to say that he had been seen near the Tuileries, a bottle of Armagnac under his arm and talking to Josephine Baker, but the newspaper didn't buy it. And there were also a couple of rumors near the end of the war, attributed to Ed Murrow but circulating out of Kansas, that put him in the train station at Inverness, following his alleged appearance in Southwick, where he narrowly avoided British Operatives who thought they had him traced to Blackpoolâwhere people had started wearing sunglasses.
Bloody odd business, that.
One thing was certain. In those dark and long-ago days, in the Summer of June 1944, The Spy was definitely known to be in England; his precise location, firmly fixed.
A witness had surfaced, bearing photographic record.
Her name was Valerie Sinclair.
In Occupied Britain, overrun by American troops, there had been some talk among the soldiers; but none of them, save that Sergeant, ever really knew much about her. Most of the Yanks were already in France, having gone to Normandy. Those who had stayed were either writing letters home or talking about the weather: “Sun's a BITCH,” the Sergeant said.
Beams of late morning light, poking at her sharp as needles, were pouring through the blinds. It was at the back of the hallway on the second floor, the British Intelligence Office in Weymouth, on the south coast of England. Grasshopper Bay, officially known as HMS Grasshopper, was supposedly out of range of the flying bombs that were falling on London; and it belonged to the Royal Navy. She looked, remembering the American soldiers who had owned the sidewalks.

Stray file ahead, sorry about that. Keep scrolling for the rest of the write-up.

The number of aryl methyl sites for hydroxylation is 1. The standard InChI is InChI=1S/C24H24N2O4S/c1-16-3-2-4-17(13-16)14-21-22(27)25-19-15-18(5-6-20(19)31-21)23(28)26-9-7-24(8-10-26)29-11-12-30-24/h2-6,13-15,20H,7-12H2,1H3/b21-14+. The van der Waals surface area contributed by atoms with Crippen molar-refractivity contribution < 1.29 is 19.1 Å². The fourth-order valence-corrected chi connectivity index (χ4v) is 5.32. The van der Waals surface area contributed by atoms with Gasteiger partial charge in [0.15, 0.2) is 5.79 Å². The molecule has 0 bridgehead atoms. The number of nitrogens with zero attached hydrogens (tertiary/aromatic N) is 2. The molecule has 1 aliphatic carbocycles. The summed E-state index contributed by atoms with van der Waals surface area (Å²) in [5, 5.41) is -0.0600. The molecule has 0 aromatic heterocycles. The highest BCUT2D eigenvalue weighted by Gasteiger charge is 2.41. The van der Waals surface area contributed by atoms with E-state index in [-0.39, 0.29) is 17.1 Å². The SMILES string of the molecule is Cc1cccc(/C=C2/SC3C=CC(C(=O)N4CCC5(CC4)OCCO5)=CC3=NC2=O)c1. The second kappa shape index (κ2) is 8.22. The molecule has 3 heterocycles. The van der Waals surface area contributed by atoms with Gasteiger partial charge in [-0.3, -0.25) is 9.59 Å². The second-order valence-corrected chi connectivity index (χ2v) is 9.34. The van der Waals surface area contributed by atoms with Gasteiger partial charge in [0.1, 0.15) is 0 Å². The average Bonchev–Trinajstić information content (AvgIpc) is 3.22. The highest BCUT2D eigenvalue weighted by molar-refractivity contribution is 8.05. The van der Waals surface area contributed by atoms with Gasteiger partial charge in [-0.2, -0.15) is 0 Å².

Beyond, where the bars had emptied, the harbor was full of ships; dark clouds forming a backdrop. She would have liked a snapshot; but for some weeks now, she had been careful not to take any. Just that one print, for good luck, snapped moments ago. Under the circumstances, she thought it best not to mention it. Valerie Sinclair, you see, was a living camera.
Down below, on oil-stained concrete scored with tracks, smoke was rising. Welding rods sparkled with arc-lights. The dockyards banged with metal, thrust with cranes. Dark interiors, concealing high roofs, spilled into the midday sun.
This morning, walking to work, she noticed the colors of the leaves had changed, curling like discarded negatives, left to decay along the curbs. Claimed by sea gulls, protected by fences and guarded by gates, HMS Grasshopper was turning brown. Tar was cooking on Dockyard Row. The smell reminded her of persimmons. Turning from the window, she moved to her desk.
Early figs in summer often have the ripest bodies; and there are girls like that. New under the sun, they must be careful of strange birds. A dark-eyed brunette, just under five-three, this one had ripened near the top of the tree. For the past two years she had been on ice with the Ferry Pilots. Valerie Sinclair had qualified as a candidate for British Naval Intelligence and was waiting.